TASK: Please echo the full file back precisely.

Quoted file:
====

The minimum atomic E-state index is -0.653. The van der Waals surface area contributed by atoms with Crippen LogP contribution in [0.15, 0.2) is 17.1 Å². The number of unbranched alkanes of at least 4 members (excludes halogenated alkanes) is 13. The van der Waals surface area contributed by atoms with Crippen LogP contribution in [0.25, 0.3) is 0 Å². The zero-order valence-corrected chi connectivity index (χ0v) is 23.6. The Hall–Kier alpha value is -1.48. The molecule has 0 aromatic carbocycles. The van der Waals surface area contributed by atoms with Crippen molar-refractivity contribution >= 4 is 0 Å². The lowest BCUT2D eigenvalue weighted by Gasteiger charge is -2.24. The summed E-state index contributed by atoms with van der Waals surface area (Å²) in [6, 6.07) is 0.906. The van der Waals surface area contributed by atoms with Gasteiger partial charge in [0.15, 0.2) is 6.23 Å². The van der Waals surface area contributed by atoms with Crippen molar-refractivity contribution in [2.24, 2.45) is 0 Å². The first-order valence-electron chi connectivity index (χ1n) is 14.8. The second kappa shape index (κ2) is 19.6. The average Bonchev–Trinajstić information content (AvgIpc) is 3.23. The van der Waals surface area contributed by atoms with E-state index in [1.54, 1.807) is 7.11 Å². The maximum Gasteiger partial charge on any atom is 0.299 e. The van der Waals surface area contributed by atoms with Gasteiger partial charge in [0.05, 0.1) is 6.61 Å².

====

The minimum atomic E-state index is -0.653. The van der Waals surface area contributed by atoms with Crippen LogP contribution in [0.15, 0.2) is 17.1 Å². The number of unbranched alkanes of at least 4 members (excludes halogenated alkanes) is 13. The van der Waals surface area contributed by atoms with Crippen LogP contribution in [0.25, 0.3) is 0 Å². The zero-order valence-corrected chi connectivity index (χ0v) is 23.6. The Hall–Kier alpha value is -1.48. The molecule has 0 aromatic carbocycles. The van der Waals surface area contributed by atoms with Crippen molar-refractivity contribution >= 4 is 0 Å². The lowest BCUT2D eigenvalue weighted by Gasteiger charge is -2.24. The summed E-state index contributed by atoms with van der Waals surface area (Å²) in [6, 6.07) is 0.906. The van der Waals surface area contributed by atoms with Gasteiger partial charge in [0.15, 0.2) is 6.23 Å². The van der Waals surface area contributed by atoms with Crippen molar-refractivity contribution in [2.24, 2.45) is 0 Å². The first-order valence-electron chi connectivity index (χ1n) is 14.8. The second kappa shape index (κ2) is 19.6. The average Bonchev–Trinajstić information content (AvgIpc) is 3.23. The van der Waals surface area contributed by atoms with E-state index in [1.54, 1.807) is 7.11 Å². The maximum Gasteiger partial charge on any atom is 0.299 e. The van der Waals surface area contributed by atoms with Gasteiger partial charge in [0.05, 0.1) is 6.61 Å².